(Some internal quotation marks, ellipses and citations omitted.)

It has been suggested that Section 14 should be amended to allow cancellation at any time on the basis that the application was void ab initio. I disagree. A registration can still be cancelled at any time if the registration was procured fraudulently, a challenge that is still pending in this case. So the inability to challenge the registration because it was filed by the wrong entity is only where it was an innocent (or at least non-fraudulent) error. Further, if any Declaration of Continuing Use was filed by the wrong entity, the registration lapses, so the ownership error has to be corrected within the first six years. Even further, if the trademark registration being asserted isn’t presently owned by the registrant, then the person wrongly claiming to own it doesn’t have standing for the infringement claim. So allowing a challenge on the basis that the application was filed by the wrong entity will only capture cases where there was a non-fraudulent error, the error was corrected within the first six years, and the current owner is the owner of the underlying rights.

In this case the error was made 30 years before the challenge and the registration has been renewed twice by the correct owner. Surely there must be some point in time where an innocent error in an application should not be a basis for cancellation. This is perhaps even more reasonable than the other bases for which Section 14 forecloses a challenge: likelihood of confusion, merely descriptive or deceptively misdescriptive, primarily geographically descriptive or primarily geographically deceptively misdescriptive, and primarily merely a surname. Those bases have far more to do with protecting public interest than initial ownership, but also can’t be used to challenge a mature registration. A challenge to an innocent error corrected long ago is a waste of resources.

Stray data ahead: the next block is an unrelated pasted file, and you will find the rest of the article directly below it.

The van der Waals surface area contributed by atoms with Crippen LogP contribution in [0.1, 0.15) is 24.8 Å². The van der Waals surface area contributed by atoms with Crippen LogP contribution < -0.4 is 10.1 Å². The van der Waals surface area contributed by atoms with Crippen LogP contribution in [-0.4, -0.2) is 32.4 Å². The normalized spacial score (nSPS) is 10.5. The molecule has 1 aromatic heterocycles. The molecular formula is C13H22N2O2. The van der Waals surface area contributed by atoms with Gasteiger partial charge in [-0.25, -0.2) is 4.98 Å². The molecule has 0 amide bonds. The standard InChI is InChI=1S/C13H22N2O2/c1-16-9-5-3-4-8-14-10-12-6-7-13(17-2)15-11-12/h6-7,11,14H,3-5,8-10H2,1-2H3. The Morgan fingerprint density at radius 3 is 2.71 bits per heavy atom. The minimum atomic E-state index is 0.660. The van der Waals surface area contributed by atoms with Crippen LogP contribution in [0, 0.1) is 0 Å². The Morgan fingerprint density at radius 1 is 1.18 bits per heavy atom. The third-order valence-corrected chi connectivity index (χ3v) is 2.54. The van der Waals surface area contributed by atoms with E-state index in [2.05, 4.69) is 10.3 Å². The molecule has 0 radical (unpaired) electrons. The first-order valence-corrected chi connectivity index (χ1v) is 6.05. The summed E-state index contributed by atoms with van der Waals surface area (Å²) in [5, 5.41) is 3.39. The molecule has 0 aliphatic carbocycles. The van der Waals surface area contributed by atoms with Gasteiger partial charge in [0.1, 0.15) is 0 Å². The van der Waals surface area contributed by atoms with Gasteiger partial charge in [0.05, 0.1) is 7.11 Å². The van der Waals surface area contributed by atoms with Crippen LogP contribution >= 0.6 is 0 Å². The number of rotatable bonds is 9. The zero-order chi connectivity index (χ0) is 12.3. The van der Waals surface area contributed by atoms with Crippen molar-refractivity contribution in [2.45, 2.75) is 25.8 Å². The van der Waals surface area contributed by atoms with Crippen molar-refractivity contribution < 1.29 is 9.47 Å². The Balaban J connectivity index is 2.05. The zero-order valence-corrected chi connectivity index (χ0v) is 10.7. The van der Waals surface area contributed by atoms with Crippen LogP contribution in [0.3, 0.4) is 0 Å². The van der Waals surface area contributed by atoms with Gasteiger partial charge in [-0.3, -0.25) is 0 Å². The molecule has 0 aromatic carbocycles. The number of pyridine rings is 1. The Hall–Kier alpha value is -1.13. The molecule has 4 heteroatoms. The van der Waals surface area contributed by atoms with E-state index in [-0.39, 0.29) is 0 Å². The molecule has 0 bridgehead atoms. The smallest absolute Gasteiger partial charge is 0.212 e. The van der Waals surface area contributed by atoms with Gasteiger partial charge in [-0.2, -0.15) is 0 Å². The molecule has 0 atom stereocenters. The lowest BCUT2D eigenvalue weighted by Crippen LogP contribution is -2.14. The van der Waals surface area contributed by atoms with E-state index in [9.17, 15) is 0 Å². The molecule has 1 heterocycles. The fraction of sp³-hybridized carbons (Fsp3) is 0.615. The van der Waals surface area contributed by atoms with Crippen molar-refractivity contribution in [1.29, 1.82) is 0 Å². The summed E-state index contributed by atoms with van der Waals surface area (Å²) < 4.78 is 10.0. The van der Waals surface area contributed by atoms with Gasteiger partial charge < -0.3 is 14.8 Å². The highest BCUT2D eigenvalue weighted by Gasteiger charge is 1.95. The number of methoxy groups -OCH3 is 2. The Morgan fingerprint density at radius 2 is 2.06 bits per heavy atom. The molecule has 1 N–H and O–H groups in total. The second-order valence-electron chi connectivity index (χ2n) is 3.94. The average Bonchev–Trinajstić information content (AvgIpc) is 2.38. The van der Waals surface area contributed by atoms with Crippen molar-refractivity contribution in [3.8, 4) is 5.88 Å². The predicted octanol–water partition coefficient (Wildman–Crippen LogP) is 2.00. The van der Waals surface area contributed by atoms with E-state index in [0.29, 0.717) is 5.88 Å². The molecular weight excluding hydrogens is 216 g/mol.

HT to John Welch for the case.

SPFM L.P. v. Midmark Corp., No. SA-15-CA-00124-FB (W.D. Tex. July 31, 2017).

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  1. The current dispute is between companies who claim rights from the two successor companies in the two different fields. 
  2. Consider also that this application was filed before one could file intent-to-use applications, which may have played a role in electing to have the predecessor company file the application. 
  3. I join John Welch’s drumbeat – “incontestable” does not refer to the mere passage of five years, which is when Section 14 kicks in. “Incontestability” occurs after the necessary declaration has been filed and only provides an affirmative right to use. 15 U.S.C. § 1065. The court’s citation to Section 15 is therefore irrelevant.